Chassis rigidity has also been improved with the number of spot welds doubled in certain areas, and the new aerodynamically honed curvaceous double bubble roof is made from thinner metal, but is lighter and yet equally stiff.
Another all-important component that is carried over from its predecessor is the 1NZ-FE 1.5-litre 4-cylinder with a max power output of 109 PS at 6,000rpm and a torque output of 141Nm at 4,200rpm, along with the same 4-speed automatic. This powertrain combo is shockingly entering its 11th year of service in the Vios!
Though similar, Toyota says the engine and transmissions has been made lighter thanks to various redesigned components. Throw in its new aerodynamic honed body and Toyota says the new car has a five per cent improvement in fuel efficiency, not a huge figure, but it will pay its share of the dividends in the long run. No mention of any official fuel consumption figures though.
All said and done, taking the Vios out on a drive is the litmus test to see if all of Toyota’s claimed raft of changes on the Vios has improved the car by any noticeable degree.
Though Toyota talks of a suspension that has been tuned for better high speed stability and reduced body roll, the Vios still pitches about with the undulation of the road.
Most of the time, the ride floats on the road, and is nowhere as settled on the road at high speeds as a Honda City or a Volkswagen Polo Sedan.
The 1.5-litre engine delivers adequate amounts of power, though it isn’t the most refined or smoothest running engine in the market today.
Its automatic transmission may have only four cogs, but it delivers smooth shifts and yet, it is enough to distribute the engine’s meagre power evenly without interrupting its power delivery by having to flip through excessive amounts of gears. So, no complaints there either.
Show it some corners and the Vios prefers to roll and lean through the bends. It isn’t a sharp tool for twisty roads, but beneath those soft springs, the chassis does deliver quite a fair amount of grip, even with the Vios’ 185-width comfort-oriented ContiComfortContact CC5 tyres.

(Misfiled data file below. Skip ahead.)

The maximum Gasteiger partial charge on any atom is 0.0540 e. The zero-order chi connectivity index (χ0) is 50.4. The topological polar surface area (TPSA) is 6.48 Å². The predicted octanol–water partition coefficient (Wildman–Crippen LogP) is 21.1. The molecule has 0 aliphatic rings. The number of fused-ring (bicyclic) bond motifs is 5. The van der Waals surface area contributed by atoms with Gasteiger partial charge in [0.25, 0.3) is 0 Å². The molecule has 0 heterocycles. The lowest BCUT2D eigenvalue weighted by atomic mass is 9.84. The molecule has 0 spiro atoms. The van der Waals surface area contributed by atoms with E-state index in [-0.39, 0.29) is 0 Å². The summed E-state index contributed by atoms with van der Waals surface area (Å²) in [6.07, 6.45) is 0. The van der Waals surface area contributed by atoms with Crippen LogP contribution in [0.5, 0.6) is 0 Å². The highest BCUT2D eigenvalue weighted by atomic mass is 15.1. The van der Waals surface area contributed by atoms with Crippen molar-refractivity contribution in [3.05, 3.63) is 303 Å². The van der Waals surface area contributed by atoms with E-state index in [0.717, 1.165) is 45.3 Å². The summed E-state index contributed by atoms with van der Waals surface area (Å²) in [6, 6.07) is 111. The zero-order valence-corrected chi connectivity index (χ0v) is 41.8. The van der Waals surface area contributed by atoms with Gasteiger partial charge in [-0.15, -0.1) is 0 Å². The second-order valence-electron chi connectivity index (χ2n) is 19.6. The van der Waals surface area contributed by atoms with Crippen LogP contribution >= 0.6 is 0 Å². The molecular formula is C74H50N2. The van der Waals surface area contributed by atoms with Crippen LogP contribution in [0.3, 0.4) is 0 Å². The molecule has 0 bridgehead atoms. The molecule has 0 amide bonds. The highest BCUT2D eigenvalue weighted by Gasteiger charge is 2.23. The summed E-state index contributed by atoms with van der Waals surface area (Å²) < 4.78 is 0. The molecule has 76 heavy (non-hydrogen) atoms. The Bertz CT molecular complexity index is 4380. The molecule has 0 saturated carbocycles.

The electric steering on the other hand doesn’t give much in the way of feel, but it is well tuned to be quick in its reaction without being too sensitive or twitchy on long straight roads.
How comfortable is it?
Where the Vios has shown some definite improvement over the predecessor is in the ride comfort and refinement department.
Yes, the ride feels soft and cushy, but it manages to absorb the worst of Malaysian back road bumps and ruts. And with new engine mounts along with new and repositioned insulating materials, driving it also feels so much more serene than before.
There is notably less engine noise intrusion into the cabin, and even less exterior noise to be heard.
The Vios comes with all the features that you do need for your day-to-day items. There is no shortage of storage spaces, and the optional multimedia unit fitted to our test cars has all the connectivity and navigational features that you want.
Though having said that, we did find the multimedia unit’s screen angled in such a way that any images are flushed out by the sunlight. The screen can be electrically tilted, but only upwards, making the situation worse.
The all-new Vios has made some big gains in crucial areas like a fantastic looking body and a quieter cabin. Unfortunately, this is also a case of taking two steps forward and one step back – the all-crucial electronic stability control (or VSC in Toyota’s lingo) is still not available on even the highest specifications TRD Sportivo variant, and while the 4-speed automatic transmission is smooth and reliable, an upgrade is overdue.
This is a car that you will buy for its pretty looking body, its quiet cabin, the hassle free ownership experience, but little else. For the average car buyer looking for a point A to point B car, the Vios is still a good buy. But I do miss the days when Toyota models often exceeded expectations.